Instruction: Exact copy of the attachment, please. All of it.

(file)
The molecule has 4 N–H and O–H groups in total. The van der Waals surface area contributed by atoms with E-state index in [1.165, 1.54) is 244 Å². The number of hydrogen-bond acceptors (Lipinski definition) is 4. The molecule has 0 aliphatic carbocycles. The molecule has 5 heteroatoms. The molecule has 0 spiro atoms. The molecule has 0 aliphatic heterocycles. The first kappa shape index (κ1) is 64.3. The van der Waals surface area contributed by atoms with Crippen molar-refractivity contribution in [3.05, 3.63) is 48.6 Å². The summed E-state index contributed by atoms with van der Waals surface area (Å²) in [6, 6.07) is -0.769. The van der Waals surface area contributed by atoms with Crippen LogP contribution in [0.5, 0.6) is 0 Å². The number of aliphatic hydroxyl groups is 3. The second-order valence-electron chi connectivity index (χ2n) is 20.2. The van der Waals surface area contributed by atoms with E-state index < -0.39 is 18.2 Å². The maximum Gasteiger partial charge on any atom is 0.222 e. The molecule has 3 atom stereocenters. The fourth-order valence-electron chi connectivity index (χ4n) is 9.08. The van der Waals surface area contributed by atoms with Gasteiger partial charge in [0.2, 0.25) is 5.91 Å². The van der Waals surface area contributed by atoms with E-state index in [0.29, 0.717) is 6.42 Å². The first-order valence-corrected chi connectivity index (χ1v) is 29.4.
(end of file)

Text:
The molecule has 4 N–H and O–H groups in total. The van der Waals surface area contributed by atoms with E-state index in [1.165, 1.54) is 244 Å². The number of hydrogen-bond acceptors (Lipinski definition) is 4. The molecule has 0 aliphatic carbocycles. The molecule has 5 heteroatoms. The molecule has 0 spiro atoms. The molecule has 0 aliphatic heterocycles. The first kappa shape index (κ1) is 64.3. The van der Waals surface area contributed by atoms with Crippen molar-refractivity contribution in [3.05, 3.63) is 48.6 Å². The summed E-state index contributed by atoms with van der Waals surface area (Å²) in [6, 6.07) is -0.769. The van der Waals surface area contributed by atoms with Crippen LogP contribution in [0.5, 0.6) is 0 Å². The number of aliphatic hydroxyl groups is 3. The second-order valence-electron chi connectivity index (χ2n) is 20.2. The van der Waals surface area contributed by atoms with E-state index < -0.39 is 18.2 Å². The maximum Gasteiger partial charge on any atom is 0.222 e. The molecule has 3 atom stereocenters. The fourth-order valence-electron chi connectivity index (χ4n) is 9.08. The van der Waals surface area contributed by atoms with Gasteiger partial charge in [0.2, 0.25) is 5.91 Å². The van der Waals surface area contributed by atoms with E-state index in [0.29, 0.717) is 6.42 Å². The first-order valence-corrected chi connectivity index (χ1v) is 29.4.